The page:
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People in large groups are less likely to take action during a crisis when, study suggests

The COVID-19 pandemic has proven that convincing large groups of doing something can be very difficult especially when different views exist.

Humans are considered social animals, but new psychological research suggests human connection can be more detrimental than effective in certain situations.

The larger a social group is, the slower humans respond to an emerging crisis.

A study titled Collective communication and behavior in response to uncertain ‘Danger’ in network experiments had 2,480 respondents which researchers split into 108 teams of various sizes. Their task was to decide when they felt they needed to evacuate during a disaster scenario.

Only one person in each group understood the possible consequences that would arrive, while the rest relied on other group members for decision making and gathering of information.

The study states that people connected with each other evacuated less than those who are isolated, even in the presence of an actual disaster.

Communication played a big part as it aided in reducing unnecessary evacuations. However, it also acted as an influence to prevent further action. The person who knew about an impending ‘disaster’ wasn’t enough to convince the team to evacuate.

“In a sense, interpersonal communications may decrease actual security in return for collective reassurance.

“Although the results of laboratory experiments do not translate directly into the real world, the evidence presented here suggests that formal details of interpersonal communications might place humans at systematic risk when facing a collective danger,” the authors said.

This problem can be blamed on fake news as the volunteers weren’t able to learn the facts. The absence of information caused the respondents to make up rumors. Rumors that brought good news were actually worse since these give off a false sense of security and are more likely to be relied on by people.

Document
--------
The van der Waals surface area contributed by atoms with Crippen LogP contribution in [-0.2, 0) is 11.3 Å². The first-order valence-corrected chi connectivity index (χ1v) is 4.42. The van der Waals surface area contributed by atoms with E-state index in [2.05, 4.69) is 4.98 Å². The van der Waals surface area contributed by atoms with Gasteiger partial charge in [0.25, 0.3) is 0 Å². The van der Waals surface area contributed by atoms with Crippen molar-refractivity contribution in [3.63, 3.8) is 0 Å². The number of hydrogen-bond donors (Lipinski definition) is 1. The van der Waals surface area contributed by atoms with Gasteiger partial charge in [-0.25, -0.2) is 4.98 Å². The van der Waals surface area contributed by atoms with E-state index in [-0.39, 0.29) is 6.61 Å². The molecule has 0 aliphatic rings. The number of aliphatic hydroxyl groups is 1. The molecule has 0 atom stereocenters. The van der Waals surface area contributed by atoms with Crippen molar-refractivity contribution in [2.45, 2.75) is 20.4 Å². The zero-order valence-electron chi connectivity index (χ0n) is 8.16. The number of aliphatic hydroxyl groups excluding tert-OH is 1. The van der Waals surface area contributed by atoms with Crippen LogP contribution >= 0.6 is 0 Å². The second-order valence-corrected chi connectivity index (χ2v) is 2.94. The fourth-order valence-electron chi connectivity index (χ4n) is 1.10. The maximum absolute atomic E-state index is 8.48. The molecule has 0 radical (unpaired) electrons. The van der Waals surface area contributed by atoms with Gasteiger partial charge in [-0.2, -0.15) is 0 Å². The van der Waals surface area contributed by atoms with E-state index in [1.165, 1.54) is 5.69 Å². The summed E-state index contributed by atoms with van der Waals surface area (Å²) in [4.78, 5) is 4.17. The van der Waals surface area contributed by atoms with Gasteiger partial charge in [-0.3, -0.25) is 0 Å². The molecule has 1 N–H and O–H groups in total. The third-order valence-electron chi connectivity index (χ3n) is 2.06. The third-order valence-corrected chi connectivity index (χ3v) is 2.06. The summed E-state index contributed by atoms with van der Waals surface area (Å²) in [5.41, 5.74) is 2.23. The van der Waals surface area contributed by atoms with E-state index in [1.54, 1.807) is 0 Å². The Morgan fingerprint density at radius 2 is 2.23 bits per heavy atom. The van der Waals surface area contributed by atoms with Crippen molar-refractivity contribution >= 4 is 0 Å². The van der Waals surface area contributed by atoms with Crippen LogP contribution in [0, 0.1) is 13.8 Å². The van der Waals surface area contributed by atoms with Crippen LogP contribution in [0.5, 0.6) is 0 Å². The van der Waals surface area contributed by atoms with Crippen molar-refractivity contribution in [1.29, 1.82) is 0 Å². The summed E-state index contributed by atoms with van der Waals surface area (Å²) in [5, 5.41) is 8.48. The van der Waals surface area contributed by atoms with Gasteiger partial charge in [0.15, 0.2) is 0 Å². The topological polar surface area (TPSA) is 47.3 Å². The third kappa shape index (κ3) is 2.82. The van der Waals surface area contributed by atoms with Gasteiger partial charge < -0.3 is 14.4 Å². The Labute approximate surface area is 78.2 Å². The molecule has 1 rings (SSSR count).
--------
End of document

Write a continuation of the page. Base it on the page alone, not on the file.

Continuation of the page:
“Social networks can function poorly as pathways for inconvenient truths that people would rather ignore,” they note.

“This self-enforcing norm of a sense of safety spontaneously emerged in almost all ‘disaster’ sessions,” the authors add, “even though subjects understood the rules of the game and even though this behavior might seem ‘irrational.’

“Humans have an evolved psychology when it comes to responding to collective threats to feel anxiety and fear in isolation,” the authors wrote, “but modern communication technology may provide dangerous and false reassurance.

“Although social networks excel at providing social support, they may work poorly as information pathways for inconvenient truths, especially when it matters.” said the researchers.

The psychologists say that during a crisis, people are less likely to take action during an emergency if there are others around them.

There are also times when members of a community do not believe that a threat is real, making it hard to prepare when it arrives. Meanwhile, others believe that it is real, but are too hopeless to do anything about it.

The COVID-19 pandemic has proven that convincing large groups of doing something can be very difficult especially when different views exist. This was just an experiment, real-life scenarios can be much worse.

Written by Charles Teves

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